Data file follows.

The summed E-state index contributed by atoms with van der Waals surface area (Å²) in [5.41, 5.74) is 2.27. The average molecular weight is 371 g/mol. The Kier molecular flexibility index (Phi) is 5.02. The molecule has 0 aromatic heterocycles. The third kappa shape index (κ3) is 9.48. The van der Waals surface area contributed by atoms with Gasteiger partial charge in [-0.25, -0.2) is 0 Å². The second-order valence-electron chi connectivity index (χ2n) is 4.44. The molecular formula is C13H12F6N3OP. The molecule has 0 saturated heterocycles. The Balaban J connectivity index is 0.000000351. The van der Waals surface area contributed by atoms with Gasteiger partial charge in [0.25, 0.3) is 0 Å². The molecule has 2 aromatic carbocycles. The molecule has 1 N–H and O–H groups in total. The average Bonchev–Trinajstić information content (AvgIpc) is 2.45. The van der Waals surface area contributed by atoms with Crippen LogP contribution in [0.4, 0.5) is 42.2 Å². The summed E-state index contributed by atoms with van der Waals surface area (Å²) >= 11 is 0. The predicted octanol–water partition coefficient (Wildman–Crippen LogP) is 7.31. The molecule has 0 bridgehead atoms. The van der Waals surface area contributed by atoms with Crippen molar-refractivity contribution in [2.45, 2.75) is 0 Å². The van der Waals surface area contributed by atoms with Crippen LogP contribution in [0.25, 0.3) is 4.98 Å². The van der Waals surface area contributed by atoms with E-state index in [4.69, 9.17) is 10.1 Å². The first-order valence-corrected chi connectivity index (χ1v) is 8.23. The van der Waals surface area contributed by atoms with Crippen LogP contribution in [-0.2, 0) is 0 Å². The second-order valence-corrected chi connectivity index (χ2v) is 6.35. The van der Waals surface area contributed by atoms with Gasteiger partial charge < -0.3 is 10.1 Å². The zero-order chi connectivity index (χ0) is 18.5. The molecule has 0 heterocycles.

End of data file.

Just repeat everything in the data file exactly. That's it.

The summed E-state index contributed by atoms with van der Waals surface area (Å²) in [5.41, 5.74) is 2.27. The average molecular weight is 371 g/mol. The Kier molecular flexibility index (Phi) is 5.02. The molecule has 0 aromatic heterocycles. The third kappa shape index (κ3) is 9.48. The van der Waals surface area contributed by atoms with Gasteiger partial charge in [-0.25, -0.2) is 0 Å². The second-order valence-electron chi connectivity index (χ2n) is 4.44. The molecular formula is C13H12F6N3OP. The molecule has 0 saturated heterocycles. The Balaban J connectivity index is 0.000000351. The van der Waals surface area contributed by atoms with Gasteiger partial charge in [0.25, 0.3) is 0 Å². The molecule has 2 aromatic carbocycles. The molecule has 1 N–H and O–H groups in total. The average Bonchev–Trinajstić information content (AvgIpc) is 2.45. The van der Waals surface area contributed by atoms with Crippen LogP contribution in [0.4, 0.5) is 42.2 Å². The summed E-state index contributed by atoms with van der Waals surface area (Å²) >= 11 is 0. The predicted octanol–water partition coefficient (Wildman–Crippen LogP) is 7.31. The molecule has 0 bridgehead atoms. The van der Waals surface area contributed by atoms with Crippen molar-refractivity contribution in [2.45, 2.75) is 0 Å². The van der Waals surface area contributed by atoms with Crippen LogP contribution in [0.25, 0.3) is 4.98 Å². The van der Waals surface area contributed by atoms with E-state index in [4.69, 9.17) is 10.1 Å². The first-order valence-corrected chi connectivity index (χ1v) is 8.23. The van der Waals surface area contributed by atoms with Crippen LogP contribution in [-0.2, 0) is 0 Å². The second-order valence-corrected chi connectivity index (χ2v) is 6.35. The van der Waals surface area contributed by atoms with Gasteiger partial charge < -0.3 is 10.1 Å². The zero-order chi connectivity index (χ0) is 18.5. The molecule has 0 heterocycles.